cation the word "the" can	appear in the subject or the body of a
	      message,	but  the  subject is counted as	a separate medium from
	      the body.	This allows the	token frequencies to be	kept separate,
	      even  though the word is the same. Currently, up to 16 different
	      media are	supported (0-15), with	the  following	interpretation
	      for email:

	       0   unused.
	       1   default medium.
	       2   mail	body or	attachment in HTML format.
	       3   mail	body or	attachment in plain text format.
	       4   mail	header unknown.
	       5   User-Agent, Comments, Keywords, Note
	       6   X-MS*, Categor*, Priority, Importance, Thread-*
	       7   X-*
	       8   List-*
	       9   MIME-Version, Content-*
	       10  Subject
	       11  To
	       12  Sender, Sent, BCC, CC, From
	       13  Resent-*, Original-*
	       14  Message-ID, References, In-Reply-To
	       15  Received, Return-Path, Return-Receipt-To, Reply-To

	      The -Y switch prints the number of tokens	observed in each sepa-
	      rate medium, in order from 0 to 15.

       To create two category files in the current directory  from  two	 ASCII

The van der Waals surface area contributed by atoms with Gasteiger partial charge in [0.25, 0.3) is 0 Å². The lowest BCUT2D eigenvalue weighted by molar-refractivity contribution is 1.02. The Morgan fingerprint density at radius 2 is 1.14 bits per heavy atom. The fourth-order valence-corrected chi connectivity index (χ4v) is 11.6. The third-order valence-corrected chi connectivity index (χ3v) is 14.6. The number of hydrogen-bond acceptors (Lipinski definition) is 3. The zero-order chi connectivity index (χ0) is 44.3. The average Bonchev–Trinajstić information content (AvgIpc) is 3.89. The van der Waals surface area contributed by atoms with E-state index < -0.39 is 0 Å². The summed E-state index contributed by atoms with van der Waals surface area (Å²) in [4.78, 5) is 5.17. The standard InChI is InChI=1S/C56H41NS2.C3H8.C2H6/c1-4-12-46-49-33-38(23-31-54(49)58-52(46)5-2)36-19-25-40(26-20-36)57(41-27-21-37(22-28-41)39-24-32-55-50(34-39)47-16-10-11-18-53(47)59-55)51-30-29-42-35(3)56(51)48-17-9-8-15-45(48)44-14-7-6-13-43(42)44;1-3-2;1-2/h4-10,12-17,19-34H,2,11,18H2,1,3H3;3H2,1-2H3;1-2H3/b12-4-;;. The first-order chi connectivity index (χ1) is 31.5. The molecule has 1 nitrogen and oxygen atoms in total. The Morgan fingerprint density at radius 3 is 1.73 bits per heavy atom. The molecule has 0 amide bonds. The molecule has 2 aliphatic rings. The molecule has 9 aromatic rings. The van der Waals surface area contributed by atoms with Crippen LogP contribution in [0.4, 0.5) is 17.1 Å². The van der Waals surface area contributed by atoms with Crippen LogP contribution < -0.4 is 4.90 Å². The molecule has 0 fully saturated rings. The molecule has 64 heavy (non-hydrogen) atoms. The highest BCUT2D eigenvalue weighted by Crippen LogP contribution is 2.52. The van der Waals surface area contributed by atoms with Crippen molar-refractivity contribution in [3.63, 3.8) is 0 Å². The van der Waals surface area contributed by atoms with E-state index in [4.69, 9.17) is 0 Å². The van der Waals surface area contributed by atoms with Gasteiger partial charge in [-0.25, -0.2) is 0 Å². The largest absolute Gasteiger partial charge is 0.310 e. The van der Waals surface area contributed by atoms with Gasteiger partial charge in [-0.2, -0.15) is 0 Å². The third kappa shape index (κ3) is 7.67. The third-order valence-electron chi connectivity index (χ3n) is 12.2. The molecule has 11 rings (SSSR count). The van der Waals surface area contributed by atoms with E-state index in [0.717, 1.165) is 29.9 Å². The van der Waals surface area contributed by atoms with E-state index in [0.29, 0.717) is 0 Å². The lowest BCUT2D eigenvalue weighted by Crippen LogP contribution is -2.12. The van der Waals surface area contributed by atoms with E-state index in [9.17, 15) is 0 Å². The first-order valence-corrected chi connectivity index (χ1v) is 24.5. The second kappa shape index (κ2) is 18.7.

text  files  named  Mark_Twain.txt  and William_Shakespeare.txt respec-
       tively, type:

       % dbacl -l twain	Mark_Twain.txt
       % dbacl -l shake	William_Shakespeare.txt

       Now you can classify input text,	for example:

       % echo "howdy" |	dbacl -v -c twain -c shake
       % echo "to be or	not to be" | dbacl -v -c twain -c shake

       Note that the -v	option at least	is necessary, otherwise	dbacl does not
       print  anything.	The return value is 1 in the first case, 2 in the sec-

       % echo "to be or	not to be" | dbacl -v -N -c twain -c shake
       twain 22.63% shake 77.37%
       % echo "to be or	not to be" | dbacl -v -n -c twain -c shake
       twain  7.04 * 6.0 shake	6.74 * 6.0

       These invocations are equivalent. The numbers 6.74 and  7.04  represent
       how  close the average token is to each category, and 6.0 is the	number
       of tokens observed. If you want to  print  a  simple  confidence	 value
       together	with the best category,	replace	-v with	-U.

       % echo "to be or	not to be" | dbacl -U -c twain -c shake